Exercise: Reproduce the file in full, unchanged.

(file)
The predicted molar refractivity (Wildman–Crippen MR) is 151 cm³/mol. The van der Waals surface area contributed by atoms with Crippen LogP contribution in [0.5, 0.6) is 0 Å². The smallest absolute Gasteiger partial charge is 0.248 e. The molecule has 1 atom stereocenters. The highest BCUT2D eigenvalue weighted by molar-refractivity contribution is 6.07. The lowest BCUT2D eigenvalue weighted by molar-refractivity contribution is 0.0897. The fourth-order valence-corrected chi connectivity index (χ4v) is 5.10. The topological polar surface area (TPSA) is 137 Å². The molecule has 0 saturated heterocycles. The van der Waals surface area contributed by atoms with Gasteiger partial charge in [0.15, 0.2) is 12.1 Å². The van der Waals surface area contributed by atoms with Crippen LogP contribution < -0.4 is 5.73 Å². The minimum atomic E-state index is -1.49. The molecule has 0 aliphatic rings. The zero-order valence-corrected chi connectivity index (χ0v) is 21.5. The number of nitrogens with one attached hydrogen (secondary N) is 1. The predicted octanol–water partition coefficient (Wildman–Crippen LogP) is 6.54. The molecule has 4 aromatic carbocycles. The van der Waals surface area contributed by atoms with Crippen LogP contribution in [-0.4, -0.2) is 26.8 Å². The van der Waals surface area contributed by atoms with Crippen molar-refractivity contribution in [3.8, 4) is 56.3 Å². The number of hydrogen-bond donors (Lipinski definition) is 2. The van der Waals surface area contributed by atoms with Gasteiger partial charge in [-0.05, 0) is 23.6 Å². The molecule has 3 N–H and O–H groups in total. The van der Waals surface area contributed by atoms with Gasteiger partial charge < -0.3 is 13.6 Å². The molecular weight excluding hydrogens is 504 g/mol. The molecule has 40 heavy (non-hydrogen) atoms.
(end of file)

The predicted molar refractivity (Wildman–Crippen MR) is 151 cm³/mol. The van der Waals surface area contributed by atoms with Crippen LogP contribution in [0.5, 0.6) is 0 Å². The smallest absolute Gasteiger partial charge is 0.248 e. The molecule has 1 atom stereocenters. The highest BCUT2D eigenvalue weighted by molar-refractivity contribution is 6.07. The lowest BCUT2D eigenvalue weighted by molar-refractivity contribution is 0.0897. The fourth-order valence-corrected chi connectivity index (χ4v) is 5.10. The topological polar surface area (TPSA) is 137 Å². The molecule has 0 saturated heterocycles. The van der Waals surface area contributed by atoms with Gasteiger partial charge in [0.15, 0.2) is 12.1 Å². The van der Waals surface area contributed by atoms with Crippen LogP contribution < -0.4 is 5.73 Å². The minimum atomic E-state index is -1.49. The molecule has 0 aliphatic rings. The zero-order valence-corrected chi connectivity index (χ0v) is 21.5. The number of nitrogens with one attached hydrogen (secondary N) is 1. The predicted octanol–water partition coefficient (Wildman–Crippen LogP) is 6.54. The molecule has 4 aromatic carbocycles. The van der Waals surface area contributed by atoms with Crippen LogP contribution in [-0.4, -0.2) is 26.8 Å². The van der Waals surface area contributed by atoms with Crippen molar-refractivity contribution in [3.8, 4) is 56.3 Å². The number of hydrogen-bond donors (Lipinski definition) is 2. The van der Waals surface area contributed by atoms with Gasteiger partial charge in [-0.05, 0) is 23.6 Å². The molecule has 3 N–H and O–H groups in total. The van der Waals surface area contributed by atoms with Gasteiger partial charge < -0.3 is 13.6 Å². The molecular weight excluding hydrogens is 504 g/mol. The molecule has 40 heavy (non-hydrogen) atoms.